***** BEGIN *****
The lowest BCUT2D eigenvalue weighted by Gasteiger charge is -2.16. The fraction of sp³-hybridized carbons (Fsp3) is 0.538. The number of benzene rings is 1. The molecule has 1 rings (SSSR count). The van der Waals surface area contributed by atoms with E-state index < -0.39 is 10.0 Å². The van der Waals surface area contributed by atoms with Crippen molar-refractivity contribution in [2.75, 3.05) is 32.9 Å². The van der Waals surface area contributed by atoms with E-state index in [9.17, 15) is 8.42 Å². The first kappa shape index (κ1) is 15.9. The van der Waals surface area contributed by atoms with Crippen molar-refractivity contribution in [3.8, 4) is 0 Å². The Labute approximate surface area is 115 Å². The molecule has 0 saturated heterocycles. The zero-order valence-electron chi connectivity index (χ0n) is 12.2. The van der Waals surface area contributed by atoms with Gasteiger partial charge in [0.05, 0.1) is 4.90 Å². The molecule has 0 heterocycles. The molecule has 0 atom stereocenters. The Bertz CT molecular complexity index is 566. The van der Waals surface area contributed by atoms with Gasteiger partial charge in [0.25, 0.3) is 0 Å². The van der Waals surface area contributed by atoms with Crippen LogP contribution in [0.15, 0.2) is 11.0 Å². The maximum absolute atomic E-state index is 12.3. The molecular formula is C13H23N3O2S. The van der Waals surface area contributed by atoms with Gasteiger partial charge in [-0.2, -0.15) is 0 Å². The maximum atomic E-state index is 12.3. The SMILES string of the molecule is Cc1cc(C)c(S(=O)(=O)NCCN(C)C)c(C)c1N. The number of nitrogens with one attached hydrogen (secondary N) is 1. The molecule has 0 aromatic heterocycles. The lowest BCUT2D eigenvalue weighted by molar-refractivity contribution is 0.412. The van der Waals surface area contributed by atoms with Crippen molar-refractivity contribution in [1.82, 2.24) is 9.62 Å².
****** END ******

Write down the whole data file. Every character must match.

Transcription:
The lowest BCUT2D eigenvalue weighted by Gasteiger charge is -2.16. The fraction of sp³-hybridized carbons (Fsp3) is 0.538. The number of benzene rings is 1. The molecule has 1 rings (SSSR count). The van der Waals surface area contributed by atoms with E-state index < -0.39 is 10.0 Å². The van der Waals surface area contributed by atoms with Crippen molar-refractivity contribution in [2.75, 3.05) is 32.9 Å². The van der Waals surface area contributed by atoms with E-state index in [9.17, 15) is 8.42 Å². The first kappa shape index (κ1) is 15.9. The van der Waals surface area contributed by atoms with Crippen molar-refractivity contribution in [3.8, 4) is 0 Å². The Labute approximate surface area is 115 Å². The molecule has 0 saturated heterocycles. The zero-order valence-electron chi connectivity index (χ0n) is 12.2. The van der Waals surface area contributed by atoms with Gasteiger partial charge in [0.05, 0.1) is 4.90 Å². The molecule has 0 heterocycles. The molecule has 0 atom stereocenters. The Bertz CT molecular complexity index is 566. The van der Waals surface area contributed by atoms with Gasteiger partial charge in [0.25, 0.3) is 0 Å². The van der Waals surface area contributed by atoms with Crippen LogP contribution in [0.15, 0.2) is 11.0 Å². The maximum absolute atomic E-state index is 12.3. The molecular formula is C13H23N3O2S. The van der Waals surface area contributed by atoms with Gasteiger partial charge in [-0.2, -0.15) is 0 Å². The maximum atomic E-state index is 12.3. The SMILES string of the molecule is Cc1cc(C)c(S(=O)(=O)NCCN(C)C)c(C)c1N. The number of nitrogens with one attached hydrogen (secondary N) is 1. The molecule has 0 aromatic heterocycles. The lowest BCUT2D eigenvalue weighted by molar-refractivity contribution is 0.412. The van der Waals surface area contributed by atoms with Crippen molar-refractivity contribution in [1.82, 2.24) is 9.62 Å².